Lambdin was not embellishing. More and more, the story of this amazing man is emerging from his friends, coworkers, family, and those lives he touched deeply. Theron’s friend Natialie McDonald commented on The Press Enterprise’s local report that Theron “believed in “oneness” and in the unity of all people; he believed in kindness and the goodness in everyone–he believed in laughter, music, and Theron believed in love. And he practiced what he preached.” Other comments included “I’m not exagerating when I say that Theron saved my life. His words and manner literally grasped me from an uncontrolled plunge into the dark abyss of opiate addiction. That was 3 years ago, and I doubt I would be around today without Theron.” and “Theron changed my life, and gave me the coping skills I needed for motherhood.” Co-worker John Van Doren wrote “This is a major loss to the recovery community of the Inland Empire and to me personally. My condolences to all who loved and cherished him as the treasure he was.”
One special story Jason Miller shared on Theron’s new Facebook tribute page was “In 1999,the image of you leading a large group of us addicts, in outdoor aerobics session w/ your boombox, I remember thinking “Man, this guy is crazy.” But I soon recognized the method to your madness. You spent so much time there helping us, and your methods seemed unorthodox at times but you alway had a strong message to carry.When I returned ’04 it was no surprise to me that you were running the place. You were the first one there to greet me with open arms. You were there to care for me ever before I could care for myself, for that I am forever grateful to you. You may have been pleased to know I have choosen to pursue a carreer as a drug and alcohol counselor and am currently in school to do so. I had hoped I would one day be able to meet u again and thank you for helping to inspire me to change my life.”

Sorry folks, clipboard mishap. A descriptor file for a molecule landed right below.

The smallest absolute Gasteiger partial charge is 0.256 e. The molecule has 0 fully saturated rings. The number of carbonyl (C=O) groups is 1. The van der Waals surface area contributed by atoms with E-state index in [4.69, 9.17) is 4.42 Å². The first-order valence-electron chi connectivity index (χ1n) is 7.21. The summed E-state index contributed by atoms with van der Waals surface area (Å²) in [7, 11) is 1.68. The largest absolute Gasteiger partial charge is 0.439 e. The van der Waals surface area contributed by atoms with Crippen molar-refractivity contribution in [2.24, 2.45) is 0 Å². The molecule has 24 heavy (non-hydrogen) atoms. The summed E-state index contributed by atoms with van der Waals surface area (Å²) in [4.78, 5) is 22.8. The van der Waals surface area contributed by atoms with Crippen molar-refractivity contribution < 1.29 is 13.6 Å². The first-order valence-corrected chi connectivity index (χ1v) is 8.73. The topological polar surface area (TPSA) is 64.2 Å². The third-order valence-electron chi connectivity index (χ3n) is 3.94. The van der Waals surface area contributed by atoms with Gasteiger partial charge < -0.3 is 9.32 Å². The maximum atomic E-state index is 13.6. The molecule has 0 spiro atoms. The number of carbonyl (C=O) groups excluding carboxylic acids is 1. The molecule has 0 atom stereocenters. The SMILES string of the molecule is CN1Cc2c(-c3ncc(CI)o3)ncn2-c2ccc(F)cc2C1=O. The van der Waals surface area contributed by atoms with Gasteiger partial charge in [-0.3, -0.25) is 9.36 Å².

According to non-profit community theatre group BNBI, in 2007, the mastermind musician was formerly known as Theron “Thumpin Theron” Brison, being dubbed for his talent thumping out “triplets, in the pocket, at the drop of a groove.” BNBI, or Bent Not Broken Inspired, a non-profit based in Atlanta and California, focuses their productions on difficult social issues impacting the community, and Brison was a member of the “community players” before signing with Bootsy’s production company in 2010.
Below, Thee Ram shares lessons on playing triplets on bass, through Bootsy’s Funk University.
While Brison was an obvious leader in his community, watching his videos, it is easy to see how the masked musician could pass for a worldwide legend when disguised. His fast-plunking style is mind-blowing. Watson Guitars’ says on their site, Thee Ram “is destined to become a powerful and funky force in the 2010 music scene.” Watson designed the extra-terrestrial ram’s dazzling bass, glittering his spacey playing with LED lights installed in the fretboard. You can scour the details of the instrument on the Watson Guitar site. Tere Quevedo of Watson Guitars remembers “We had the privilege of getting to know Theron as we constructed what he called his “dream” bass over a period of years. He would drive up to our shop in Idyllwild and hold his bass in his arms like the love of his life. ” His friend Lynn recalls “He described playing that bass like playing a lover. He was so in love with that guitar. ”